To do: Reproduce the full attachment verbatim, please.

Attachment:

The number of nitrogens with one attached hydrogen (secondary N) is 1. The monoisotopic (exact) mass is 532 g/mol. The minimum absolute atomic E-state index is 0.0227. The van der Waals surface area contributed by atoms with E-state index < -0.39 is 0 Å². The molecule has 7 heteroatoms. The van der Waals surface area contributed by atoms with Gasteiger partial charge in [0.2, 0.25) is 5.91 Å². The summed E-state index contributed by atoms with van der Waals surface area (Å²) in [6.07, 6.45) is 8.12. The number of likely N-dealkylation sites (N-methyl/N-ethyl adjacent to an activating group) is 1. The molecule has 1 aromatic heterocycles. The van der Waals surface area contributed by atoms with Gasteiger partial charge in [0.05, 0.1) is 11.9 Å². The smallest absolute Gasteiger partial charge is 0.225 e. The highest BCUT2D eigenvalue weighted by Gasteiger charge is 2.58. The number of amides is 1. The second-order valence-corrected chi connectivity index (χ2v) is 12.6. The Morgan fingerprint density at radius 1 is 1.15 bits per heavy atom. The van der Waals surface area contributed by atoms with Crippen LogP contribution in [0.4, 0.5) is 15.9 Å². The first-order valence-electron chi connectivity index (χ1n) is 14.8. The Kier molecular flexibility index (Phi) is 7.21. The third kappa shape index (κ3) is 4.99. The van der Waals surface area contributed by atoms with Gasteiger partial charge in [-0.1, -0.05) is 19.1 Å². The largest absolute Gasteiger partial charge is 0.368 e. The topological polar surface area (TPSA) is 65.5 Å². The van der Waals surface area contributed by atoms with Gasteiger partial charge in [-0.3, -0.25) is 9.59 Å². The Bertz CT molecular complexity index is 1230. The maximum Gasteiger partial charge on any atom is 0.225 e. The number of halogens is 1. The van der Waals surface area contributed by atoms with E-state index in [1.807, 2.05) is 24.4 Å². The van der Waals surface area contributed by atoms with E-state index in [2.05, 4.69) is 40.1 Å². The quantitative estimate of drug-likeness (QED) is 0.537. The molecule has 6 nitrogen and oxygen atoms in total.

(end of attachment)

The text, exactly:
The number of nitrogens with one attached hydrogen (secondary N) is 1. The monoisotopic (exact) mass is 532 g/mol. The minimum absolute atomic E-state index is 0.0227. The van der Waals surface area contributed by atoms with E-state index < -0.39 is 0 Å². The molecule has 7 heteroatoms. The van der Waals surface area contributed by atoms with Gasteiger partial charge in [0.2, 0.25) is 5.91 Å². The summed E-state index contributed by atoms with van der Waals surface area (Å²) in [6.07, 6.45) is 8.12. The number of likely N-dealkylation sites (N-methyl/N-ethyl adjacent to an activating group) is 1. The molecule has 1 aromatic heterocycles. The van der Waals surface area contributed by atoms with Gasteiger partial charge in [0.05, 0.1) is 11.9 Å². The smallest absolute Gasteiger partial charge is 0.225 e. The highest BCUT2D eigenvalue weighted by Gasteiger charge is 2.58. The number of amides is 1. The second-order valence-corrected chi connectivity index (χ2v) is 12.6. The Morgan fingerprint density at radius 1 is 1.15 bits per heavy atom. The van der Waals surface area contributed by atoms with Crippen LogP contribution in [0.4, 0.5) is 15.9 Å². The first-order valence-electron chi connectivity index (χ1n) is 14.8. The Kier molecular flexibility index (Phi) is 7.21. The third kappa shape index (κ3) is 4.99. The van der Waals surface area contributed by atoms with Gasteiger partial charge in [-0.1, -0.05) is 19.1 Å². The largest absolute Gasteiger partial charge is 0.368 e. The topological polar surface area (TPSA) is 65.5 Å². The van der Waals surface area contributed by atoms with Gasteiger partial charge in [-0.3, -0.25) is 9.59 Å². The Bertz CT molecular complexity index is 1230. The maximum Gasteiger partial charge on any atom is 0.225 e. The number of halogens is 1. The van der Waals surface area contributed by atoms with E-state index in [1.807, 2.05) is 24.4 Å². The van der Waals surface area contributed by atoms with E-state index in [2.05, 4.69) is 40.1 Å². The quantitative estimate of drug-likeness (QED) is 0.537. The molecule has 6 nitrogen and oxygen atoms in total.